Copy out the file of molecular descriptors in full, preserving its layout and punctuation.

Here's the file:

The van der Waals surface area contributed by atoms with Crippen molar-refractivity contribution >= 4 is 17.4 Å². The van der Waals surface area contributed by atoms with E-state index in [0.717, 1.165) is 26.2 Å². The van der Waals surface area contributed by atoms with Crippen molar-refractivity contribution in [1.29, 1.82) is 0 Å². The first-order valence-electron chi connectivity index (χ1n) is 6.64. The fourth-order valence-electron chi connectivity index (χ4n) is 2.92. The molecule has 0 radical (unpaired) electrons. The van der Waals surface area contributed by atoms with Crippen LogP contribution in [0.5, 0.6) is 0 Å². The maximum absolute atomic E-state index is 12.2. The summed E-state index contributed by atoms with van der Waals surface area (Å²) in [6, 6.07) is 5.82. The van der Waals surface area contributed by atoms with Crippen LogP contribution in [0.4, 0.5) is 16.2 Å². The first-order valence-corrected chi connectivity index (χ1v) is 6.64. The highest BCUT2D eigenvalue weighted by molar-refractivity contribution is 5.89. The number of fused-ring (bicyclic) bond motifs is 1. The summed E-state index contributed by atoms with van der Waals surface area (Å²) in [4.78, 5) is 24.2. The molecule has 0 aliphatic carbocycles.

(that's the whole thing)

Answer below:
The van der Waals surface area contributed by atoms with Crippen molar-refractivity contribution >= 4 is 17.4 Å². The van der Waals surface area contributed by atoms with E-state index in [0.717, 1.165) is 26.2 Å². The van der Waals surface area contributed by atoms with Crippen molar-refractivity contribution in [1.29, 1.82) is 0 Å². The first-order valence-electron chi connectivity index (χ1n) is 6.64. The fourth-order valence-electron chi connectivity index (χ4n) is 2.92. The molecule has 0 radical (unpaired) electrons. The van der Waals surface area contributed by atoms with Crippen LogP contribution in [0.5, 0.6) is 0 Å². The maximum absolute atomic E-state index is 12.2. The summed E-state index contributed by atoms with van der Waals surface area (Å²) in [6, 6.07) is 5.82. The van der Waals surface area contributed by atoms with Crippen LogP contribution in [0.4, 0.5) is 16.2 Å². The first-order valence-corrected chi connectivity index (χ1v) is 6.64. The highest BCUT2D eigenvalue weighted by molar-refractivity contribution is 5.89. The number of fused-ring (bicyclic) bond motifs is 1. The summed E-state index contributed by atoms with van der Waals surface area (Å²) in [4.78, 5) is 24.2. The molecule has 0 aliphatic carbocycles.